U.S. Pat. No. 6,591,015 to Yasunari et al. discloses a video coding method which employs a block-matching technique for evaluating correlation between a target block and a candidate block in respective frames. A motion vector representing distance and direction from a candidate block is produced for each target block. An equalization procedure facilitates accurate detection of motion in the instance where fading effects between frames being compared would otherwise adversely affect motion detection.

U.S. Pat. No. 6,734,902 to Kawahara discloses a vibration correcting device for a video camera. Outputs of a motion vector detection circuit and an angular velocity detection sensor are coupled in order to correct for vibration due to unintentional hand movement. The motion vector detection circuit detects motion vectors based on image luminance and employs a block matching method. The block matching method comprises dividing an input image signal into a plurality of blocks, calculating for each block the differences between its pixels and those in blocks in a preceding field or frame, and searching for a block of the preceding field or frame where the sum of the absolute values of the difference is at a minimum. The relative displacement of the matching blocks determines the motion vector. The entire motion vector is determined from the motion vectors of respective blocks, for example by averaging the motion vectors of the respective blocks. The angular velocity detection sensor discriminates panning and tilting based on the motion vector data per unit time in order to account for desirable panning operations.

U.S. Pat. No. 6,707,853 to Cook discloses a circuit for compensating for video motion. Macroblocks of data are translated into one or more motion compensation commands having associated correction data related to the macroblocks. The circuit supports a plurality of motion compensation modes.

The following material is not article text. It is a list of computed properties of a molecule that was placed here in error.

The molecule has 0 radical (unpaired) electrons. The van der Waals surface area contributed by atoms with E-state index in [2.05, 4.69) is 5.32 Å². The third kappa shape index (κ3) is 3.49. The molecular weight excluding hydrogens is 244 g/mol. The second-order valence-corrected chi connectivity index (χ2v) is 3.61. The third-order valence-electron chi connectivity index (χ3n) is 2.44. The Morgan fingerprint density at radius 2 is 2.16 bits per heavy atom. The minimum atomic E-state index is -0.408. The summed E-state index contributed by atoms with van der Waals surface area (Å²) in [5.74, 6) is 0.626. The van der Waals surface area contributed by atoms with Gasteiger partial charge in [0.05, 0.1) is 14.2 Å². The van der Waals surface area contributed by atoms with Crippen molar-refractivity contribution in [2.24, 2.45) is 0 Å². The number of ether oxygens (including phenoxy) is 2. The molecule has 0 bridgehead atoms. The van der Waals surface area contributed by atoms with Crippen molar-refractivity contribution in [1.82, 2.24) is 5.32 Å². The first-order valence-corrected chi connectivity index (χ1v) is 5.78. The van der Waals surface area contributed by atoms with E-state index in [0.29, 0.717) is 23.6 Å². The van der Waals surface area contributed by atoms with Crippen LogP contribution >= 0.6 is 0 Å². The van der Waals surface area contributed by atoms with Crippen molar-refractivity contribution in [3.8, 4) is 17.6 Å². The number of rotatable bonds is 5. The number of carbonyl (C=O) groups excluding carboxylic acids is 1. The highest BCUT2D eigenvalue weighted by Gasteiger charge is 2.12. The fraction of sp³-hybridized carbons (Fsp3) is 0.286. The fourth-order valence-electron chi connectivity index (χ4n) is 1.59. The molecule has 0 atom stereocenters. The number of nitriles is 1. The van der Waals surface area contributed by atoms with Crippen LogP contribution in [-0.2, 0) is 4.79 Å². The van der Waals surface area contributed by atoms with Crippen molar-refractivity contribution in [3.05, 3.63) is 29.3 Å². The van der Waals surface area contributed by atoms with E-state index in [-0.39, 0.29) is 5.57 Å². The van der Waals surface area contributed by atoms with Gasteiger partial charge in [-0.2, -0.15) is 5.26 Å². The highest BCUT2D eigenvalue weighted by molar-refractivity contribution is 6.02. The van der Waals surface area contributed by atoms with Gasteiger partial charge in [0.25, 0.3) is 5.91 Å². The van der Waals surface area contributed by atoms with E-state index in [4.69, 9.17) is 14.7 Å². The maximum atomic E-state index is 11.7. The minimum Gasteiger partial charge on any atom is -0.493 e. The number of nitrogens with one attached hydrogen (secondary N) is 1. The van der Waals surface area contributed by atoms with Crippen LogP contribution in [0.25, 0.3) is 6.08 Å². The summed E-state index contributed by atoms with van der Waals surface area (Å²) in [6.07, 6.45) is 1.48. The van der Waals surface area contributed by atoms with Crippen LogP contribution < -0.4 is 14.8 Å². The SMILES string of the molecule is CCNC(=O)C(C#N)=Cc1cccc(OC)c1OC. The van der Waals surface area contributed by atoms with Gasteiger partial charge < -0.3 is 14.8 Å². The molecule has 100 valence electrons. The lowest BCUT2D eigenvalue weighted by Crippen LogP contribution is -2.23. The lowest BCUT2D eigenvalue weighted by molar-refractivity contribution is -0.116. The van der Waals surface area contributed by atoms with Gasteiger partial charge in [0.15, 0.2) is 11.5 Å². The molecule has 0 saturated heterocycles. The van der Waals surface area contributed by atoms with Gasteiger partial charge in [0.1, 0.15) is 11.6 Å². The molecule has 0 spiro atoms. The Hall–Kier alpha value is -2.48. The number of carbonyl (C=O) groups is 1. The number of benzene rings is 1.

U.S. Patent Application Publication No. 2002/0223644 to Park discloses an apparatus and method for correcting motion in an image due to undesirable shaking or vibration during image capture. The method increases efficiency of compression by eliminating data due to undesirable vibration that would otherwise require encoding. A motion estimator/detector detects motion vectors in units of predetermined blocks, calculates an average motion vector of a predetermined motion estimation range using the detected motion vectors, and corrects the image area to be compressed using the average motion vector.

U.S. Patent Application Publication No. 2003/00030728 to Kudo discloses a method for correcting for undesirable motion in video data captured with a video camera. An image motion detection circuit detects the motion in the entire image area by extracting feature points of the image in plural positions within the image area and calculating motion vectors from the changes in the feature points between plural images at different times. A blur detecting unit contains an angular velocity sensor which detects the vibration of the video camera. The blur detecting unit supplies input to the image motion detection circuit in order to determine whether the motion was the result of undesirable video camera vibration.

U.S. Patent Application Publication No. 2004/0027454 to Vella et al. discloses a stabilization method for an image sequence. Block matching methods that evaluate matchable blocks in a search area of parts of the images being compared are employed. A global motion vector is evaluated using individual block motion vectors. A region in a first image is subdivided into a plurality of pixel blocks, and each pixel block is assigned a respective weighting coefficient calculated on the basis of a respective inhomogeneity measurement. The motion vector for the region is estimated on the basis of the weighting coefficient assigned to each pixel block of the region. The inhomogeneity measure is used to evaluate the reliability of the pixel blocks for global motion estimation based on their respective frequency contents. The pixel blocks that are not capable of providing reliable information about image motion are discarded before the calculation of the block motion vectors.